I've just spent two rigorous days taking in all the conversations at the NBC News' "Education Nation Summit" at the New York City Public Library; I loved every minute of it. Attendees heard from the country's top thought leaders and influencers in education, government, business, philanthropy and media as they discussed the state of education in the U.S. and what it means for the future of the nation.
The program centered on the theme, "What It Takes." Clearly, it takes more than what we are doing right now. Perhaps the saddest part of the current scenario is everyone seems to be on the same page about what it takes yet we are all still struggling to provide the resources needed to really see a shift in the current state of affairs.
We heard how employers are frustrated with the lack of qualified workers, how we are falling behind other countries, how the income gap affects learning, and how the widening achievement gap affects our youth.
The discussions reminded me of my own scholastic journey. I was born in Georgetown, Guyana and raised in Brooklyn, N.Y. At the tender age of five I clearly remember a teacher, for lack of a better term, "calling me out" for my West Indian accent and saying it was "not how we speak in this country."
Perhaps the teacher should have been more focused on the fact that I, as the newest and youngest kid in her first grade class, indeed had the correct answer to the math problem. I was also the only child whose hand was even raised. If she paid attention to these things she could have leveraged an opportunity to get the entire class excited about learning. Instead she sent the message that cultural differences were not appreciated or respected in her classroom and, because of my differences, my answers didn't matter.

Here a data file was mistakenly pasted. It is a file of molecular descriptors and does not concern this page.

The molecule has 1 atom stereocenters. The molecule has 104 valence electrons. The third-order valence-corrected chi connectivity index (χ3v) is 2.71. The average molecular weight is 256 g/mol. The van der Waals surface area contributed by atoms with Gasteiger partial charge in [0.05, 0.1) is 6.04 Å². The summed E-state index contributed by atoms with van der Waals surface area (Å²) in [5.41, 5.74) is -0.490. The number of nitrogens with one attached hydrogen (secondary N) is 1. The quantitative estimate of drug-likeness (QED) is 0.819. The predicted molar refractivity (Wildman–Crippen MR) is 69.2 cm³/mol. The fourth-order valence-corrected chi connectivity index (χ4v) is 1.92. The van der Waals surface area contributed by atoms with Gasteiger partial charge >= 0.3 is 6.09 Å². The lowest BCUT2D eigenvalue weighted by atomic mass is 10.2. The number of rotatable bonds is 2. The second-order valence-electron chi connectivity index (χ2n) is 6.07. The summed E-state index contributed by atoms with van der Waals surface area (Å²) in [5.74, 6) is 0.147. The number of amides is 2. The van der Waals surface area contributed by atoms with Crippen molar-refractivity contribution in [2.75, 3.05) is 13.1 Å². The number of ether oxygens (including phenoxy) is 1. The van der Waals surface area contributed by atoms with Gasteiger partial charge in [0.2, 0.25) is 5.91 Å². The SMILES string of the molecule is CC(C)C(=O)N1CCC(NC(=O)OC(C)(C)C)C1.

The teacher's words still burn in me today. I think I did all right in the end, in large part because I had involved, supportive parents who decided private school would be a better option. But what about the others who didn't have options? I often imagine what my academic path could have been like if from day one in a U.S. public school classroom if I had received the message that I was totally accepted and what I had to say was more valuable than how I said it.
Education should be about lifting all of us, especially our children, to greater levels of success. Teachers have a lot of power in what they say and how they react to young minds that are still developing.
A common theme of the "Education Nation" conversations was the need for more great teachers who are passionate about their students and see beyond the actions to what might be the underlying reasons for some of the behaviors exhibited by underserved youth.
Longtime child advocate Marian Wright Edelman gave the best example on one panel by stating: "Don't suspend students for not coming to school; instead, find out why they aren't attending." If we can dig deeper to recognize what kids are going through we can help treat the real problem instead of reacting with symptom based discipline.
We also heard from a young man who, despite his humble beginnings, is now a student at Harvard who said "Children rise to the level of our expectations." Why do we set the bar lower for children based on their zip code or ethnicity? Are all children not capable of high achievement if simply given the opportunity to excel?
Helping students become high achievers early in their academic careers is a core part of our mission at NSCS, so this week's dialogue at "Education Nation" leaves me with renewed determination to do more to ensure we are a significant contributor in continuing the conversation but, more importantly, initiating the action so all our kids will have "what it takes."